Medical-grade poly(methyl methacrylate) (PMMA) is widely employed in the fabrication of intraocular lenses (IOLs), but suffers from opacification, a postoperative complication that leads to the failure of the implanted intraocular lenses. The opacification occurs when inorganic-based deposits accumulate on the surface of the IOL and are prevalent in hydrophilic materials. Here, the surface of medical-gradePMMAhas been fluorinated by sulphur hexafluoride (SF6) plasma treatment to increase surface hydrophobicity thus improving the material lifetime in optical applications. Hydrophobic properties of the treated PMMA were investigated by means of contact angle measurements, while chemical modification was assessed by X-ray Photoelectron Spectroscopy (XPS) and Attenuated Total Reflectance Fourier Transform Infrared (ATR/FTIR) spectroscopy. Surface morphological changes due to possible etching effects were investigated by Atomic Force Microscopy (AFM). The transparency of the treated PMMA was assessed by UV/VIS spectroscopy. Finally, the influence of the plasma treatment on the inorganic salts deposition was investigated by immersion in Simulated Aqueous Humour (SAH), followed by XPS analysis. The modified samples showed less deposition on the surface than the unmodified sample, moreover, a decrease of the transmittance in the UV-violet range (300-430 nm) was detected, open the possibility of interesting applications of this treatment for the creation of a UV filter in ophthalmic optical devices.

Zanini, S., Papagni, A., Vaghi, L., Kaur Thatti, B., Barton, S., Williams, N., et al. (2020). Sulfur Hexafluoride (SF6) Plasma Treatment of Medical Grade Poly(methyl methacrylate). COATINGS, 10(2) [10.3390/coatings10020135].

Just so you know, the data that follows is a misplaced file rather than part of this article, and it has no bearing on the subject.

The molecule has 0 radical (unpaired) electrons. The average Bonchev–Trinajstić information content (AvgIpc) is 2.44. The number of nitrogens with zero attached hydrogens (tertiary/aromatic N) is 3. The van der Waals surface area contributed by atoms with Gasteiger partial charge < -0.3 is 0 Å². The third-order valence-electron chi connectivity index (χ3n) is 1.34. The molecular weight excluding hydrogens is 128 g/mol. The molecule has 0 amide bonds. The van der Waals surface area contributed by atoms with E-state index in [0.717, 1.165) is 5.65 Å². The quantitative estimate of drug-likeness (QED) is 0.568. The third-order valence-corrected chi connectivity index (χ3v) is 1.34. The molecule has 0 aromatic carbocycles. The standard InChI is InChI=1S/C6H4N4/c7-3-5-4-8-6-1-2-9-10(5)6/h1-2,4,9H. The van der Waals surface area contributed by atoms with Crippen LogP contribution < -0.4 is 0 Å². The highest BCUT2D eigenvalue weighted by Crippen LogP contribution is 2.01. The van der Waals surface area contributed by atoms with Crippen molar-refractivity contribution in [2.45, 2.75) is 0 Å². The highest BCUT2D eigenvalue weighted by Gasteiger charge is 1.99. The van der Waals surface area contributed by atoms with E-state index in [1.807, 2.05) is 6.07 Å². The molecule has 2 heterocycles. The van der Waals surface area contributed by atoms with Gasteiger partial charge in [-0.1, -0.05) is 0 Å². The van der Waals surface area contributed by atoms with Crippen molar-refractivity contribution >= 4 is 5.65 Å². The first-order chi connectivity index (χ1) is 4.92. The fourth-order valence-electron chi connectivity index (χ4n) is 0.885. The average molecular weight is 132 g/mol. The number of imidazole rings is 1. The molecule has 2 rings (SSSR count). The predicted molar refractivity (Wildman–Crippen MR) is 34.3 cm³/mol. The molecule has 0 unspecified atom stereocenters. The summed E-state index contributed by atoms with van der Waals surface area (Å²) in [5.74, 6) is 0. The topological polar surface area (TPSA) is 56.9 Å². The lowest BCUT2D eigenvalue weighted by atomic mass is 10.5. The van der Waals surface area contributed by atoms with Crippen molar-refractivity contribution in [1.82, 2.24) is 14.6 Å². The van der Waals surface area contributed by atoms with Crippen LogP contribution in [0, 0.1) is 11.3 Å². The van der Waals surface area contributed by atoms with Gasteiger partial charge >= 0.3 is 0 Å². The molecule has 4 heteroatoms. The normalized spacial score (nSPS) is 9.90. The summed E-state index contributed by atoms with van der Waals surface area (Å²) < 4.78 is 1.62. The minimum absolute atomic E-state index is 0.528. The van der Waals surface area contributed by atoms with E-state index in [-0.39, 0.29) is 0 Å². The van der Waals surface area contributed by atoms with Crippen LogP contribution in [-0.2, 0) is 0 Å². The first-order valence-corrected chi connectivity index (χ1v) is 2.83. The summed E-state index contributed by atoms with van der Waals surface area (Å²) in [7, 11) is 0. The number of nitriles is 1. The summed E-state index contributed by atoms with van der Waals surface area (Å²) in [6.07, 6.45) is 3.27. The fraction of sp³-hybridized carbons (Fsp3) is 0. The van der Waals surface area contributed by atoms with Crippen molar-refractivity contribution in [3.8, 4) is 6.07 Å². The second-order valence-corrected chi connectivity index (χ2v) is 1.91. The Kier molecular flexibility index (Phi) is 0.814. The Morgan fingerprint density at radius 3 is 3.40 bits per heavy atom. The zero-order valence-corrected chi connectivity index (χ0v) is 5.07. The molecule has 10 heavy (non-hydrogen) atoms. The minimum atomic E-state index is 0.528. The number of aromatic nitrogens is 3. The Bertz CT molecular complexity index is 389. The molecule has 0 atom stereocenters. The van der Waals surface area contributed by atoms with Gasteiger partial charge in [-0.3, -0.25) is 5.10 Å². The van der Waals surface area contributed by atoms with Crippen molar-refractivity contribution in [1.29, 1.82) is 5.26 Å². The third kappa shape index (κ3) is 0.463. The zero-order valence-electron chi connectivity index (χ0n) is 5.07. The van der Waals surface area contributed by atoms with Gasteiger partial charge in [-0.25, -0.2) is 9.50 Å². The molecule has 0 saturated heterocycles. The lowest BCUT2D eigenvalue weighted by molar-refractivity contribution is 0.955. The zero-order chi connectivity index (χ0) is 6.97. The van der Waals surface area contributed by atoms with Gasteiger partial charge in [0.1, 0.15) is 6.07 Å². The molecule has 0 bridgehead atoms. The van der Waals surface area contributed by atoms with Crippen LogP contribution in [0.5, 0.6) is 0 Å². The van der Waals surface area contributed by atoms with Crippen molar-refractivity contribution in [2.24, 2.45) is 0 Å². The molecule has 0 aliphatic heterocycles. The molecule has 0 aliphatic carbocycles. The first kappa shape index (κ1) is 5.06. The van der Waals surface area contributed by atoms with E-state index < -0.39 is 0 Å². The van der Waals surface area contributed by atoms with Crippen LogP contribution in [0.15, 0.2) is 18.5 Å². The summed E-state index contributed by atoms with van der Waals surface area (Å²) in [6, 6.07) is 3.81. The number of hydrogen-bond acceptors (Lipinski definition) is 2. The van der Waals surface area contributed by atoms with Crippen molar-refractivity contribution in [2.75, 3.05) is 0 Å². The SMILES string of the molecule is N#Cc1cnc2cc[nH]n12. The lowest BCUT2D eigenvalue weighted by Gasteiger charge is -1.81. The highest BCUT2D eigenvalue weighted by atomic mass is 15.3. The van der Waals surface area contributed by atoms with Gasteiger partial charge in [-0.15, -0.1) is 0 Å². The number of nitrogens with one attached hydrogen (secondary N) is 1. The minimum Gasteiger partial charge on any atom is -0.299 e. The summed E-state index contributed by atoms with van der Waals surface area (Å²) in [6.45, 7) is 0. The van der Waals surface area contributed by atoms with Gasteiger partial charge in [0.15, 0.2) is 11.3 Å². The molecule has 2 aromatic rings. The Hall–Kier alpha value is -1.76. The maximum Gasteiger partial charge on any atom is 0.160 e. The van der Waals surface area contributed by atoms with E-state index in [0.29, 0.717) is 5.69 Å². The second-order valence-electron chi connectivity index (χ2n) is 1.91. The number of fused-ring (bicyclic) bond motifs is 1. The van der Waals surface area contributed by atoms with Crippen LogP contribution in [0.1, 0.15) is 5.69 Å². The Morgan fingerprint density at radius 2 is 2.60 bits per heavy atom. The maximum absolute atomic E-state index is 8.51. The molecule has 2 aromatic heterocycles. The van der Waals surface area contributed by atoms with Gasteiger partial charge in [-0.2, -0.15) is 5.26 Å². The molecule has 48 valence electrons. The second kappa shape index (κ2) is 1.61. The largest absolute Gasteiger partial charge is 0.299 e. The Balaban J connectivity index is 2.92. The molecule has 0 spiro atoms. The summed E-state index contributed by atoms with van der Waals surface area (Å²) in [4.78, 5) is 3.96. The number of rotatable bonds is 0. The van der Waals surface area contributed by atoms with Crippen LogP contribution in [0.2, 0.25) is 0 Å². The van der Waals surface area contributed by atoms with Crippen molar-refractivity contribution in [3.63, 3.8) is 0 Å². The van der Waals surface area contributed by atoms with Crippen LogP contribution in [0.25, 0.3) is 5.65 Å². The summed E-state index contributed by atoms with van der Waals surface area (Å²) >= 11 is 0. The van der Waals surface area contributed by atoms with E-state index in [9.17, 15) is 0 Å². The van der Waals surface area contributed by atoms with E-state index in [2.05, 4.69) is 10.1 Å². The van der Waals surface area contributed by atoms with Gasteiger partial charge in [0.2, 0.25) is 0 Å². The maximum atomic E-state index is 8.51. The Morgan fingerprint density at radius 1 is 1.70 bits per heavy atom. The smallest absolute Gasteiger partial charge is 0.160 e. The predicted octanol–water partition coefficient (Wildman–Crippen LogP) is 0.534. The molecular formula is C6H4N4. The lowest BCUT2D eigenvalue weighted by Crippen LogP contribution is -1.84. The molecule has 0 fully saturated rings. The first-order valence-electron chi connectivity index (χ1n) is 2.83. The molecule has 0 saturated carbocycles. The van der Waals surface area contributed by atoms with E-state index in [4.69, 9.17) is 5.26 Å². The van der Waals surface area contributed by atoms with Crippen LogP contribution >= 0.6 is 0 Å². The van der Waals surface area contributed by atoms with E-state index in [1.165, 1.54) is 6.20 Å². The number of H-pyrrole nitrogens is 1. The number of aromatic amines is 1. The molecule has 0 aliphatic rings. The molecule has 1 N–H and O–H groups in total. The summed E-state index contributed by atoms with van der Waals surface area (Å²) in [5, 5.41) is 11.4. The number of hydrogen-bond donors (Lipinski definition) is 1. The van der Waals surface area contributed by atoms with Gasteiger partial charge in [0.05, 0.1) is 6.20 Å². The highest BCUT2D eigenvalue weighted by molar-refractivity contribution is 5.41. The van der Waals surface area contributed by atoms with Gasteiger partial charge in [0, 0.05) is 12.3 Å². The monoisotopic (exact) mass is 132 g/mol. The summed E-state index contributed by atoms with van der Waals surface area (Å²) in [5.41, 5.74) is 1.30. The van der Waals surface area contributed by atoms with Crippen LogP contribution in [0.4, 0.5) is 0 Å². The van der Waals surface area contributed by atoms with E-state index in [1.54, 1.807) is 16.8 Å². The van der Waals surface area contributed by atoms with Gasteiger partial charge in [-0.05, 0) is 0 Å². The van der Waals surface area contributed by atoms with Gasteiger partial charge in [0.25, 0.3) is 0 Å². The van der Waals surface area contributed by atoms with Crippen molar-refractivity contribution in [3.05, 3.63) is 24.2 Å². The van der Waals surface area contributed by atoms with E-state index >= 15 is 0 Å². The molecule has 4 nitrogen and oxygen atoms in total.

Sulfur Hexafluoride (SF6) Plasma Treatment of Medical Grade Poly(methyl methacrylate)

Zanini, Stefano
Primo
;
Papagni, Antonio
Secondo
;
Vaghi, Luca
;
Riccardi, Claudia
Ultimo
2020

Abstract

Medical-grade poly(methyl methacrylate) (PMMA) is widely employed in the fabrication of intraocular lenses (IOLs), but suffers from opacification, a postoperative complication that leads to the failure of the implanted intraocular lenses. The opacification occurs when inorganic-based deposits accumulate on the surface of the IOL and are prevalent in hydrophilic materials. Here, the surface of medical-gradePMMAhas been fluorinated by sulphur hexafluoride (SF6) plasma treatment to increase surface hydrophobicity thus improving the material lifetime in optical applications. Hydrophobic properties of the treated PMMA were investigated by means of contact angle measurements, while chemical modification was assessed by X-ray Photoelectron Spectroscopy (XPS) and Attenuated Total Reflectance Fourier Transform Infrared (ATR/FTIR) spectroscopy. Surface morphological changes due to possible etching effects were investigated by Atomic Force Microscopy (AFM). The transparency of the treated PMMA was assessed by UV/VIS spectroscopy. Finally, the influence of the plasma treatment on the inorganic salts deposition was investigated by immersion in Simulated Aqueous Humour (SAH), followed by XPS analysis. The modified samples showed less deposition on the surface than the unmodified sample, moreover, a decrease of the transmittance in the UV-violet range (300-430 nm) was detected, open the possibility of interesting applications of this treatment for the creation of a UV filter in ophthalmic optical devices.
Articolo in rivista - Articolo scientifico
poly(methyl methacrylate) (PMMA); sulfur hexafluoride; plasma treatment; opacification; simulated aqueous humour (SAH); intraocular lenses.
English
Published: 3 February 2020
Zanini, S., Papagni, A., Vaghi, L., Kaur Thatti, B., Barton, S., Williams, N., et al. (2020). Sulfur Hexafluoride (SF6) Plasma Treatment of Medical Grade Poly(methyl methacrylate). COATINGS, 10(2) [10.3390/coatings10020135].
Zanini, S; Papagni, A; Vaghi, L; Kaur Thatti, B; Barton, S; Williams, N; Shokri, N; Riccardi, C
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Utilizza questo identificativo per citare o creare un link a questo documento: https://hdl.handle.net/10281/262930
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